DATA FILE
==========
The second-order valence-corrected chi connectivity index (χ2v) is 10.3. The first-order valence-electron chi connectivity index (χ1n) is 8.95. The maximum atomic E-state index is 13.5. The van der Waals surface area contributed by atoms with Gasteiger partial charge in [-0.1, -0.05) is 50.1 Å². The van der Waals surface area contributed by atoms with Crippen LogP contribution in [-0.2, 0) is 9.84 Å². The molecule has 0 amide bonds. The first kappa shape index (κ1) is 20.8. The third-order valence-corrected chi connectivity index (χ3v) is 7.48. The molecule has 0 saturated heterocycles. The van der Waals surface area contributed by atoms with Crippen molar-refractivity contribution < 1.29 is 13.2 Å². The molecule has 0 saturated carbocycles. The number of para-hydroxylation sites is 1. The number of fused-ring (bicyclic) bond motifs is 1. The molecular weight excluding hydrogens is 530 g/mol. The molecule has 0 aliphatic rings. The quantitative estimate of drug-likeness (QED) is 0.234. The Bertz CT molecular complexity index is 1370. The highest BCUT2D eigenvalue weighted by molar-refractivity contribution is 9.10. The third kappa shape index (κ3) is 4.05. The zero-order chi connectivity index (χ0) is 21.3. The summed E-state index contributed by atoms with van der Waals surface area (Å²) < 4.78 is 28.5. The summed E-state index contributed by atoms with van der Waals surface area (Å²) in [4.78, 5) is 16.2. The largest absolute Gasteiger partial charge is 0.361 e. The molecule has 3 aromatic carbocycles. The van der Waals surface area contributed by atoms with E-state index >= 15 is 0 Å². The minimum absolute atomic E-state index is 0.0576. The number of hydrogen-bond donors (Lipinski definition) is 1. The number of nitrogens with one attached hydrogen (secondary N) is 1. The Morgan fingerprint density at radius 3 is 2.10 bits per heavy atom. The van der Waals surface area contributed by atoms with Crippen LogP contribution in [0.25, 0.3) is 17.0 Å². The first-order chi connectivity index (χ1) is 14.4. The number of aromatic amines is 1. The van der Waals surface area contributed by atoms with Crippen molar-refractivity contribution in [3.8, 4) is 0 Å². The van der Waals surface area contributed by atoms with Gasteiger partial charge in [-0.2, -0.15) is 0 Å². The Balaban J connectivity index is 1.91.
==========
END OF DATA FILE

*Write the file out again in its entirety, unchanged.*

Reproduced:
The second-order valence-corrected chi connectivity index (χ2v) is 10.3. The first-order valence-electron chi connectivity index (χ1n) is 8.95. The maximum atomic E-state index is 13.5. The van der Waals surface area contributed by atoms with Gasteiger partial charge in [-0.1, -0.05) is 50.1 Å². The van der Waals surface area contributed by atoms with Crippen LogP contribution in [-0.2, 0) is 9.84 Å². The molecule has 0 amide bonds. The first kappa shape index (κ1) is 20.8. The third-order valence-corrected chi connectivity index (χ3v) is 7.48. The molecule has 0 saturated heterocycles. The van der Waals surface area contributed by atoms with Crippen molar-refractivity contribution < 1.29 is 13.2 Å². The molecule has 0 saturated carbocycles. The number of para-hydroxylation sites is 1. The number of fused-ring (bicyclic) bond motifs is 1. The molecular weight excluding hydrogens is 530 g/mol. The molecule has 0 aliphatic rings. The quantitative estimate of drug-likeness (QED) is 0.234. The Bertz CT molecular complexity index is 1370. The highest BCUT2D eigenvalue weighted by molar-refractivity contribution is 9.10. The third kappa shape index (κ3) is 4.05. The zero-order chi connectivity index (χ0) is 21.3. The summed E-state index contributed by atoms with van der Waals surface area (Å²) < 4.78 is 28.5. The summed E-state index contributed by atoms with van der Waals surface area (Å²) in [4.78, 5) is 16.2. The largest absolute Gasteiger partial charge is 0.361 e. The molecule has 3 aromatic carbocycles. The van der Waals surface area contributed by atoms with E-state index >= 15 is 0 Å². The minimum absolute atomic E-state index is 0.0576. The number of hydrogen-bond donors (Lipinski definition) is 1. The number of nitrogens with one attached hydrogen (secondary N) is 1. The Morgan fingerprint density at radius 3 is 2.10 bits per heavy atom. The van der Waals surface area contributed by atoms with Crippen LogP contribution in [0.25, 0.3) is 17.0 Å². The first-order chi connectivity index (χ1) is 14.4. The number of aromatic amines is 1. The van der Waals surface area contributed by atoms with Crippen molar-refractivity contribution in [3.8, 4) is 0 Å². The van der Waals surface area contributed by atoms with Gasteiger partial charge in [-0.2, -0.15) is 0 Å². The Balaban J connectivity index is 1.91.